Abstract 11151: Vascular Pulsatility During Mechanical Actuation of the Fibrillating Heart is Equivalent to the Native Beating Heart
Introduction: Direct Mechanical Ventricular Actuation (DMVA) is a non-blood-contacting direct cardiac compression device shown to resuscitate both humans and animals without myocardial injury. The purpose of this study was to determine if DMVA support during ventricular fibrillation (VF) generates pulsatility similar to the native heart.
Methods: Large canine (n=10) and swine (n=10) were anesthetized, underwent sternotomy, and instrumented for hemodynamic monitoring and intracardiac echocardiography. VF was induced for 5 mins of circulatory arrest and DMVA applied for 15 mins. Hearts were then defibrillated and allowed to recover. Repeated periods of arrest were used to increase cardiac dysfunction post-resuscitation. Paired t-tests were used to compare the post-sternotomy baseline, supported VF, and unsupported post-resuscitation states. Mean pressures and flows were statistically equalized between supported arrest and unsupported post-resuscitation. Previously described metrics of pulsatility were calculated using 10 sec flow and pressure intervals.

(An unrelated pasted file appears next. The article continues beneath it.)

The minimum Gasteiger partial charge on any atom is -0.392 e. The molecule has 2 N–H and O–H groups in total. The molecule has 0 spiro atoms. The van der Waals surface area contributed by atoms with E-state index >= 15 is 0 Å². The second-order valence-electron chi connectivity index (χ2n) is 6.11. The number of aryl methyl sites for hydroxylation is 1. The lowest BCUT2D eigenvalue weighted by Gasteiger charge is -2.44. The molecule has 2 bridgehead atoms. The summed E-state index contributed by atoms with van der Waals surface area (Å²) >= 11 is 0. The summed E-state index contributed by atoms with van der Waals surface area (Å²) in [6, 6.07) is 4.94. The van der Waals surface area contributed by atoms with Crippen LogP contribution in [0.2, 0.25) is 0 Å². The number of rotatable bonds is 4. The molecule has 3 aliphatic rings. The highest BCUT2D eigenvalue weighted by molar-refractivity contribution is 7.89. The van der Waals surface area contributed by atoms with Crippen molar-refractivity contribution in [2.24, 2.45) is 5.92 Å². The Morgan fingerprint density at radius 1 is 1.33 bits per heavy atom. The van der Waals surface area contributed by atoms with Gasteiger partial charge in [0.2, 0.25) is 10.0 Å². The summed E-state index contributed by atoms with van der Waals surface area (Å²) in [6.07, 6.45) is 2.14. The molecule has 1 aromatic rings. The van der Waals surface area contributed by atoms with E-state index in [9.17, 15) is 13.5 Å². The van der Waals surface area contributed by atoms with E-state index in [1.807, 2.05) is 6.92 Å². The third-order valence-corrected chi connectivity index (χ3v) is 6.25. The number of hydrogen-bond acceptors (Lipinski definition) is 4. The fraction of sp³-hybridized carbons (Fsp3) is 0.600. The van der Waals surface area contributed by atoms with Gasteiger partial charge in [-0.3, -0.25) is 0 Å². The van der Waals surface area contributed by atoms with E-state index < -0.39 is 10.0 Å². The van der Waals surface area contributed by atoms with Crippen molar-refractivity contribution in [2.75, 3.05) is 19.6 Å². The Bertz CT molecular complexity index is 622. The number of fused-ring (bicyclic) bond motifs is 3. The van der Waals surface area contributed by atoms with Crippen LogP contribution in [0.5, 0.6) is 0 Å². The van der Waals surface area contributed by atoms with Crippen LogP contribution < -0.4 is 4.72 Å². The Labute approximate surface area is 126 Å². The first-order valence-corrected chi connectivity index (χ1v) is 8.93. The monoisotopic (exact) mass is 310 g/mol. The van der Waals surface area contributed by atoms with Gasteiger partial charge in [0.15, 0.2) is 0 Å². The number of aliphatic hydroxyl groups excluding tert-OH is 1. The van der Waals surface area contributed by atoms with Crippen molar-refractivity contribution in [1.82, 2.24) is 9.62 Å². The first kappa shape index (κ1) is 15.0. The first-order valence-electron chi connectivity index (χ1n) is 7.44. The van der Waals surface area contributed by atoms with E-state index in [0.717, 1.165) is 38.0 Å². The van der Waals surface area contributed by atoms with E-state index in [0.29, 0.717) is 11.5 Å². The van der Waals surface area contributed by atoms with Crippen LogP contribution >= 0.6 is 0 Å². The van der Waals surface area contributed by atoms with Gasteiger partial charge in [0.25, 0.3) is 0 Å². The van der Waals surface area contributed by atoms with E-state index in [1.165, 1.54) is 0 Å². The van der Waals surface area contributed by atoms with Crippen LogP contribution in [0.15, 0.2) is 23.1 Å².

Conclusions: DMVA was able to generate physiologic levels of pulsatility even during support of the fibrillating heart across a range of heart sizes. Differences in overall energy (EEP) between the possibly hyperdynamic baseline and support can be explained by discrepancies in mean (continuous) pressures and flows given observed similarities in the pulsatile component (PP, PI, SHE). Mechanical actuation of the fibrillating heart was shown to provide superior pulsatility compared to post-resuscitation hearts with comparable hemodynamic means and power curves.
Author Disclosures: B.A. Schmitt: None. N.V. Wright: None. Y. Zhou: None. D.B. Reynolds: None. M.P. Anstadt: None.
- © 2016 by American Heart Association, Inc.